Currently, we can't un-upvote or un-downvote answers we voted on in the past. This is to prevent strategic voting and is generally a good thing©.

However, sometimes I want to un-upvote or un-downvote an answer once I changed my views on the subject or know it better. Gaining an understanding in a language/framework/library/system is very common when programming and often in retrospect I'd vote differently.

It would be really nice if we could retract votes after a duration - probably a month.

Related questions on meta:

Opening on Meta SO and not Meta SE because I'm not sure this "learning of the field" applies in some sites - maybe it does.

  • At that point you've defeated the purpose of locking votes in the first place, as someone can strategically vote and then go back a month or however long you set it later to undo the downvotes.
    – Servy
    Commented Jun 12, 2015 at 15:57
  • 1
    @Servy you really think people would go back a month and do that? The fact every company out there has a "money back guarantee" people miss indicates otherwise. Commented Jun 12, 2015 at 15:59
  • 4
    Well the feature is there because people were coming back several days later to undo the votes. If you're assuming people are never going to come back to undo the votes then you might as well just get rid of it entirely. Someone who's going to go back in a few days is just as likely to come back in a month.
    – Servy
    Commented Jun 12, 2015 at 16:01

3 Answers 3


I usually just suck it up.

Sometimes I'll post a new answer if I later realized a better answer exists.

Sometimes, when e.g. I find I was wrong to downvote (e.g. after other people clarified context I missed) I'll explicitly edit the post with a comment like

<!-- edit so I can un-downvote -->

That unlocks the vote too. It's almost cheating the rules, but can be done ethically by leaving the comment for the OP. (Sometimes I'll leave a readily visible comment for other users too, or just +1 an existing comment that already makes the required point).

Very rarely I would take the time to remove an upvote. I'm not sure I ever did.


At the rate that programming languages change or advance, some answers quickly become deprecated or wrong. Removing this vote lock would give people a chance to remove votes on say, a mysql_query PHP question, that was relevant when mysqli_* or PDO was not around.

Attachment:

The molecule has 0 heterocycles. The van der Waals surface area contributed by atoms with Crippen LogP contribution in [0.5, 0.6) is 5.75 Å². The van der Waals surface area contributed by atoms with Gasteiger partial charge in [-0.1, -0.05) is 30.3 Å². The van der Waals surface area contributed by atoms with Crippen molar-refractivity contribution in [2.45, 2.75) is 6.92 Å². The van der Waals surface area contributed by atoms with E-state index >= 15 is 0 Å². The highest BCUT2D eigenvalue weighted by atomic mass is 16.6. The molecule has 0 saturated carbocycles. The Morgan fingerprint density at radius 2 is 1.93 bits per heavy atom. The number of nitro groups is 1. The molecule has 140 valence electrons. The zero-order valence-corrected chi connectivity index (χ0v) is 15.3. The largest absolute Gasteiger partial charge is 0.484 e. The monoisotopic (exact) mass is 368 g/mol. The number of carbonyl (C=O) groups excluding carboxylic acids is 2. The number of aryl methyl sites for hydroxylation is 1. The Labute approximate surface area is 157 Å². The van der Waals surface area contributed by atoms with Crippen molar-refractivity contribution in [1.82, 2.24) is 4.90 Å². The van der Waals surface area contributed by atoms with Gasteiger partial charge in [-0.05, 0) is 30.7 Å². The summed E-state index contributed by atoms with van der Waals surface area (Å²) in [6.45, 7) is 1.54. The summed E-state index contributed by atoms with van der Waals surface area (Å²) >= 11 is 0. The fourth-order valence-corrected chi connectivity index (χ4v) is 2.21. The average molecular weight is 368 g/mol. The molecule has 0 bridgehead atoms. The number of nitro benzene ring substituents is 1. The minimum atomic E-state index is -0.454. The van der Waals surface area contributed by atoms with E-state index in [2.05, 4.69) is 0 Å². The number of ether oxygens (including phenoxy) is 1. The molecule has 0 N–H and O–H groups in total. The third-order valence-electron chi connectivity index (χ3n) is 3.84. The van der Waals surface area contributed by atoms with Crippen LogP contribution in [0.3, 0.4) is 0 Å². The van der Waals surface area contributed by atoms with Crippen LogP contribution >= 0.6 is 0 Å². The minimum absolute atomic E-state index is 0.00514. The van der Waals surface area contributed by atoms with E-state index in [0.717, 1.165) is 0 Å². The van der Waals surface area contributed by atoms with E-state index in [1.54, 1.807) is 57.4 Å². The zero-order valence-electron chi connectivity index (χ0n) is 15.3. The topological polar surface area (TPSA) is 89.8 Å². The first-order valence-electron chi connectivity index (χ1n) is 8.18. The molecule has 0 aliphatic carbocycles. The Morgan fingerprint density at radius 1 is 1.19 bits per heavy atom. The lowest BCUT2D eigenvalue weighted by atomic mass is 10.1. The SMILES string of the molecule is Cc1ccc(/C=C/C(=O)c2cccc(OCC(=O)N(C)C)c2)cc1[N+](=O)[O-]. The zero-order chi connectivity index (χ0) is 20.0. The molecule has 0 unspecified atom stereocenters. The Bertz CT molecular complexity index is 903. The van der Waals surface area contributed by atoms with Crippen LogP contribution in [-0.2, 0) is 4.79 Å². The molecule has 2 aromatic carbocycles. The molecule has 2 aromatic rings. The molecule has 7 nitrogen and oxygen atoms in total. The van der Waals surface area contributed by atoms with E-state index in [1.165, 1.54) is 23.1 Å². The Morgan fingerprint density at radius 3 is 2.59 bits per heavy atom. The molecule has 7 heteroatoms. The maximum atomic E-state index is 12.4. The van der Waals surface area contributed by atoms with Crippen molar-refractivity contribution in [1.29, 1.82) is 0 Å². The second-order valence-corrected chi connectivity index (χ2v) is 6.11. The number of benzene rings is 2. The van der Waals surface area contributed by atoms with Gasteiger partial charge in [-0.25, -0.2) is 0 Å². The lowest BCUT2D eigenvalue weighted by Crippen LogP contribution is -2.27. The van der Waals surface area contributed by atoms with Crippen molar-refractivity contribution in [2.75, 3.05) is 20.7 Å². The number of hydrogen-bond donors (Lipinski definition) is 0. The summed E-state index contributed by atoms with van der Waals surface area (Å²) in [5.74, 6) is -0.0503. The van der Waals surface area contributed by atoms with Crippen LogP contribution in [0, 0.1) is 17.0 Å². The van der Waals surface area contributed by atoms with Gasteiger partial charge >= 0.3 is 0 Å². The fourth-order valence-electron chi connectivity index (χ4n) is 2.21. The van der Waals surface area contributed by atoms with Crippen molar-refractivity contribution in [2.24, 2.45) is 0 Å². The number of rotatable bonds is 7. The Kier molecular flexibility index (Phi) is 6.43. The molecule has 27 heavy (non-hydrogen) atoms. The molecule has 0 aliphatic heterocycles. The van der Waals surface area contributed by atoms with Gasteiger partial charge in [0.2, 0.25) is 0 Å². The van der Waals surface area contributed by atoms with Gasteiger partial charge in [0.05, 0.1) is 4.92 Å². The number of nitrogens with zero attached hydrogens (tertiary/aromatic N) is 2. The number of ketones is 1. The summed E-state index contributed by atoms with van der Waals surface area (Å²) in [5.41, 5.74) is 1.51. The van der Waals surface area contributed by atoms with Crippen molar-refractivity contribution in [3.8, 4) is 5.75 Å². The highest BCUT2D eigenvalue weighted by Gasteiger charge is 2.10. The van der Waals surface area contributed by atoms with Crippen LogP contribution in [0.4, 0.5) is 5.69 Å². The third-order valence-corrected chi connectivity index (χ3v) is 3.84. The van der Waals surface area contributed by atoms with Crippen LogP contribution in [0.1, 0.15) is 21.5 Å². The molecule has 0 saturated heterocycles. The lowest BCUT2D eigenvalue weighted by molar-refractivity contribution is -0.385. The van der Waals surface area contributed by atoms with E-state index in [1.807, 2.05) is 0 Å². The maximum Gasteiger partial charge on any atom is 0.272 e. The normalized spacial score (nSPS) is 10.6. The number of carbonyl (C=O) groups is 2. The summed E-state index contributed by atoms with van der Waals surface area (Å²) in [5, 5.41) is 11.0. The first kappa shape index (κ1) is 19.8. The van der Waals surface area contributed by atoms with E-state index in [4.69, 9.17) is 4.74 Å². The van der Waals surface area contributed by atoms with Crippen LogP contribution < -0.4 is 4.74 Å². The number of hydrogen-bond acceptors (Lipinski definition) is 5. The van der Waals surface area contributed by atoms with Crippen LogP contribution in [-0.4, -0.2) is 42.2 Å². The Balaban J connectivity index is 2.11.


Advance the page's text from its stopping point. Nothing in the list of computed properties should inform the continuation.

I'll inform Woodhouse to place my upvote when he gets back with my Tactilnecks.

  • 3
    Very solid use case. Commented Jun 12, 2015 at 15:59
  • Answers don't generally become "wrong", even if applied to an older context. In addition, I don't think "outdated" answers deserve downvotes (in that what appears outdated only needs to be put in the context of the version at the time it was answered). I'd agree that some mysql_query answers have the problem of being vulnerable to injections for example (even with "real escape"), but they had the problem back then, as well as now (which could warrant downvotes back then too).
    – Bruno
    Commented Jun 12, 2015 at 16:03
  • Just for clarity, notice I said remove vote, not downvote Commented Jun 12, 2015 at 16:06

I've never really been all that enthusiastic about the strategic voting argument here. While I suspect there is probably some subtle influence, I'm skeptical that it warrants such a heavy-handed restriction.

But there are other behaviors that do warrant it.

None of these are hypothetical, BTW. Nor is this list exhaustive. Folks have done or tried to do all of this at one point or another, and while vote-locking doesn't eliminate them it does make accomplishing them considerably slower and more labor-intensive for the griefer. I don't know if any of this factored into the original decision to implement it, but it wouldn't surprise me - and even if griefing wasn't a concern back then, I'd be very reluctant to remove the locks now because of it.

You must log in to answer this question.

Not the answer you're looking for? Browse other questions tagged .